In the week directly following January hearing of the trial, three additional charges were brought against Zarakolu for publishing texts dealing with minority issues in Turkey. She now has a total of 21 cases pending against her.
    A HRW press release, protesting against the verdict, states that in the case of the translator, in particular, the verdict has effectively muzzled his activities as a translator, journalist and intellectual for two years. And while Zarakolu's sentence is largely symbolic, state prosecutors have more than compensated with an unprecedented intensification of other legal proceedings against the publisher.


    Turkish publisher Ayse Nur Zarakolu was, on April 10, 1997, prized with 1997 PEN/Barbara Goldsmith Freedom-to-Write Award  by the PEN American Center for her fight to defend freedom of expression.
    Mrs. Zarakolu, a founder of Turkey's Freedom to Publish Committee and the director of Belge Publishing House, was sentenced in 1995 to two years in prison for having published a book on the 1915 genocide of Turkish Armenians by the Turkish army, which the government of Turkey denies to this day.
    While she has not yet been imprisoned for that charge, she faces prosecution on charges relating to other controversial Belge books, most notably "Weapons Transfers and Violations of the Laws of War in Turkey", a report by the New York-based Human Rights Watch, and she has already been fined more than $5,000.
    Zarakolu spent last fall behind bars for publishing a book on the Kurdish civil war, and, although she is now free, she could be reimprisoned at any time.


    On 2 March 1997, The New York Times correspondent Stephen Kinzer was detained at a military checkpoint near the town of Kozluk and taken to the town of Batman, where he was held in custody for 19 hours before his release.     According to The New York Times, Kinzer was subjected to seven hours of interrogation during which security agents accused him of spying for the outlawed PKK.
    During the detention and interrogation, he was also denied requests to contact the United States Embassy and The New York Times to alert them of his situation.
    The New York Times, in a letter addressed to Prime Minister Erbakan, said it was "astonished and deeply distressed" over the "outrageous treatment" of its Istanbul correspondent at the hands of the military and police in Southeast Turkey. "Kinzer was taken at gun point to a police command post and detained for 19 hours. He was interrogated for seven hours by police who accused him of being a PKK  spy. He was fingerprinted and photographed in the manner of a common criminal. He was kept in a jail cell overnight. He was forced to sign documents he could not understand."


    On 7 March, Hatun Temizalp and Ali Cankaya, journalists with the bi-monthly newspaper Proleter Halkin Birligi, were arrested during a police raid in the Istanbul neighbourhood of Alibeyköy.
    The pretext for their arrest was the discovery by police of copies of Proleter Halkin Birligi in their possession. Police officers subsequently accused them of affiliation with an "outlawed organisation." 
    Both Temizalp and Cankaya were detained for seven days and were subjected to varying degrees of torture. Based on information recently received by CPJ, Temizalp was repeatedly punched and kicked about her body over a period of two days by police officers.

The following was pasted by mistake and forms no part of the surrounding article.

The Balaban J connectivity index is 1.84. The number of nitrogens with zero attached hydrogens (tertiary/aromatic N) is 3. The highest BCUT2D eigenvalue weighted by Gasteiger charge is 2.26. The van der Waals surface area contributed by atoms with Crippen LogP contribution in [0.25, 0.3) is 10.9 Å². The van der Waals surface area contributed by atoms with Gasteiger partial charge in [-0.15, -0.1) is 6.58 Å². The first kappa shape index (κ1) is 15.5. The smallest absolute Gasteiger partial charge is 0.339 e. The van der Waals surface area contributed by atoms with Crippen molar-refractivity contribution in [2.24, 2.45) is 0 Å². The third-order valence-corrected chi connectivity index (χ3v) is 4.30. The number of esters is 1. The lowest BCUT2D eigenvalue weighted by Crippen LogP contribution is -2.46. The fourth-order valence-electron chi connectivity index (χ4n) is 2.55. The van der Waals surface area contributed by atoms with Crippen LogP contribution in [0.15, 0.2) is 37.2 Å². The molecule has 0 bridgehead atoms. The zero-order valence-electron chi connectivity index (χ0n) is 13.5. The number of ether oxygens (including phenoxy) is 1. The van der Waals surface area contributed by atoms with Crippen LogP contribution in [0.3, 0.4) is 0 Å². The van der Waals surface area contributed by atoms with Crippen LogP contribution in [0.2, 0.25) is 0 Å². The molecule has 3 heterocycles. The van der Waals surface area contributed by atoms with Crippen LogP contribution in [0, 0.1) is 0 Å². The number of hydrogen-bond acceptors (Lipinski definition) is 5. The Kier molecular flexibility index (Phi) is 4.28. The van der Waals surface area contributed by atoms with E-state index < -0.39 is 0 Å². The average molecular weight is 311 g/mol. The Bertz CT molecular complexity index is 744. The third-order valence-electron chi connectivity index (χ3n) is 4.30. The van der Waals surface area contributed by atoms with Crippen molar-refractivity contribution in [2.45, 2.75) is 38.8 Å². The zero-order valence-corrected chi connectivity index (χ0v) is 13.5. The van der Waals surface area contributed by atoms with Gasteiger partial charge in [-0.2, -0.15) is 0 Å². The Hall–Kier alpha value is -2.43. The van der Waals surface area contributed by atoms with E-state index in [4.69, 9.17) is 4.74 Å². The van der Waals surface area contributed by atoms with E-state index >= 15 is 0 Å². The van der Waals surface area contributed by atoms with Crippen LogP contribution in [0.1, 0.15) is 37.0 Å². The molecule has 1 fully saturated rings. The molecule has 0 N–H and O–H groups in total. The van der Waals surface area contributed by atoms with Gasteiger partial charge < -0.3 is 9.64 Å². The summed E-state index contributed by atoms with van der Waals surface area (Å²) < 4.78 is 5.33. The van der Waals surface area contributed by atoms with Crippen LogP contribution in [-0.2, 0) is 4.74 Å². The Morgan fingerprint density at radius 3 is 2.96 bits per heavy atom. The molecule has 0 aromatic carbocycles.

In a separate development, three journalists were arrested and taken into police custody on or about 12 March near the capital of Ankara. They are Orhan Kavci of the weekly Kizilbayrak, and Gülay Yücel and Nihat Ozcan, reporters with the weekly Kurtulus.


    Amnesty International has reported the re-arrest of publisher Recep Marasli on 6 March 1997 with his wife, Nuran Marasli, at Ankara airport as they attempted to flee the country.
    They were taken to the Anti-Terror Branch of the Ankara Police Headquarters. The couple appeared in court on 12 March, after which Marasli was committed to prison and his wife released.
    Amnesty International reports that his arrest is connected to his publications and writings, although the exact details of the charges against him remain unclear. 
    Marasli had been imprisoned for years after the 1980 military coup for her earlier writings and publications.
    International PEN is seriously concerned for his health, which is said to be permanently and seriously damaged as a result of the torture he suffered during a previous detention. He reportedly has difficulty in walking and in keeping balance, and is in need of constant medical care and treatment.


    On 5 March 1997, the Turkish Cypriot newspaper Yeni Düzen reported that it had received death threats from Azmi Karamahmutoglu, the Chairman of the "Idealist Hearths Organisation" in Turkey.
    Yeni Düzen reports in a front-page article entitled "Death Threat" that Karamahmutoglu sent a letter to the journalists of the newspaper in which he allegedly threatens them with death.
    In his letter, Karamahmutoglu reportedly writes, "What I understand is that you want to become `researcher journalists.' That is, you want to be an Abdi Ipekci, and Ugur Mumcu or a Kutlu Adali [three journalists who were assassinated], but there are some necessary conditions for this."  Adali was an editorial writer for Yeni Düzen


    2.1, the editor of the defunct daily Özgür Gündem, Bülent Balta, is put in prison to serve his prison terms given for some articles he published.  Two publishers of the journal Akdeniz in Isparta, Ismail Rüstü Celik and Mehmet Ali Celik are attacked by two armed assailants.  In Osmaniye, the office of the local daily Özgür Cukurova is raided by police and publisher Yeter Özcan taken into custody.